[Richard] Now is not the time to isolate, you know, or to distance from treaters, even your primary care provider. Being able to reach out and know that you have that resource available to answer medical concerns that you might have.
[Micah] It’s really important to continue taking your medications. It can be somewhat scary to go out, and if you’re someone who really social distancing and isolating, it may scary to go to the pharmacist. But, there are ways that you can get to the pharmacy to get your medications with low risk.
[Richard] The stress of what’s going on can perhaps lead more people to feel hopeless and helpless, and even entertain suicidal thoughts. It’s really important to know that help’s available. There are suicide hotlines, and there are direct resources available in the community.
[Micah] Please reach out. Please take care of yourself. And make sure that you’re doing the things that you need to do to stay healthy.

Talking with Your Children

(Video transcript)
[Richard] During these unusual times, many of us have children home. The structure that they typically have to their day, going to school, engaging in after-school activities, playing with their friends. You know, it’s really kind of fallen apart due to the coronavirus crisis. So, that’s a challenge for kids who have been used to that type of structure.
[Micah] What I know is that kids pickup on what we’re putting out. And, so if we’re anxious, our children are going to feel anxious. And, if we feeling sad, our kids are going to feel sad. So, I think those emotions are really important. It’s really important to own what you’re feeling and for kids to see true emotions be modeled. But, I also think that we need to be mindful that their brains may not be ready for the full scope of information, and we have to do things on an age-appropriate level. So, being very aware of the conversations that they’re overhearing, sharing information in a way that’s important to them. So if you’re really struggling, share with them that you’re struggling. But, maybe get your support at a time when they’re not there, so that they don’t hear the really high-level things that are going on for you.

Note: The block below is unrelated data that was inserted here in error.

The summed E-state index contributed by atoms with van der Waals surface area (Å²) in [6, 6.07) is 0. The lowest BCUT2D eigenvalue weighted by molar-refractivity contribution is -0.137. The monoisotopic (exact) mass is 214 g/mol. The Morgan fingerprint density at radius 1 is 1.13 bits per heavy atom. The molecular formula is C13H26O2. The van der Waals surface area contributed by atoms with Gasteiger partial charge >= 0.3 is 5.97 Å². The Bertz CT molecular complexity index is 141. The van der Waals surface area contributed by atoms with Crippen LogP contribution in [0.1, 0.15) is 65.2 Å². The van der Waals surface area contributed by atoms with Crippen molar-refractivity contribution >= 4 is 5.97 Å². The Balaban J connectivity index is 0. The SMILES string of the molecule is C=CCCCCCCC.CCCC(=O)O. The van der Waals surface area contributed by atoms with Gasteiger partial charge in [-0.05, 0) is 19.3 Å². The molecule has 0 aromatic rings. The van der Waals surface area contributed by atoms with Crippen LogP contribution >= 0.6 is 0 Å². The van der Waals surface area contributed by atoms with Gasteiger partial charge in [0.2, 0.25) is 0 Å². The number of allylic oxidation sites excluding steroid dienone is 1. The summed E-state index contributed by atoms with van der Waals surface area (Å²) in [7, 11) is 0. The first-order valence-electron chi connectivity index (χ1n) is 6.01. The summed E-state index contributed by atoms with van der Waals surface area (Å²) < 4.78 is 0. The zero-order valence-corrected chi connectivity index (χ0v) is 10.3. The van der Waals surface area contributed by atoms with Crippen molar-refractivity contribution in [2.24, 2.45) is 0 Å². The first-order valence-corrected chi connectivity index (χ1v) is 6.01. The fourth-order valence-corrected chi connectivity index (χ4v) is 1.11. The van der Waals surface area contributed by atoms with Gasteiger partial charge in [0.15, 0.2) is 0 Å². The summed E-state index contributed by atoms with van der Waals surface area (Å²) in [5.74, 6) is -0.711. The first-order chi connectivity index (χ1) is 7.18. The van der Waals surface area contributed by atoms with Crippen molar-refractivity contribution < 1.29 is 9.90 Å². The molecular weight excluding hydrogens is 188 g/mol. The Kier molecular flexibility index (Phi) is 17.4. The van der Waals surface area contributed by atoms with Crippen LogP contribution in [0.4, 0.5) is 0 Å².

[Richard] The goal is not to let them think that we don’t have anxiety. We’re all anxious. I think it’s important to be honest about that we’re anxious, but that we’re coping and together we can get through this is kind of an important message to be able to give them.

Helping Our Older Population

(Video transcript)
[Richard] Many of our elderly population are fairly isolated. And, actually, I know my parents are like this. They wouldn’t be inclined to reach out on their own. So, I think it’s important for us to reach out as much as possible.
[Micah] Given that the elderly are more at risk for COVID, they’re really more affected by the isolation and the quarantines that are happening right now.
[Richard] This is challenging. I don’t know when I’m going to see my parents next time. I was lucky to see them a few weeks ago just as this was emerging. But, I’m trying to talk with them more than usual to keep that connection. I’m trying to not just talk about the coronavirus and the effects of that and what’s going on, but to kind of reinvigorate our relationship in other types of ways.
[Micah] The one thing that I know is that helping others helps that person, but, more importantly, it also helps you. Your brain releases endorphins and all kinds of things happen when you help others.
[Richard] There are friends that we have who are older and have to be socially distancing themselves now … reaching out can be a great way to help them, and really help us. I think during these times, we can benefit if we’re helping others as much as possible.

Micah Krempasky, MD, and Richard Zenn, MD, are psychiatrists with Mission Hospital Behavioral Health.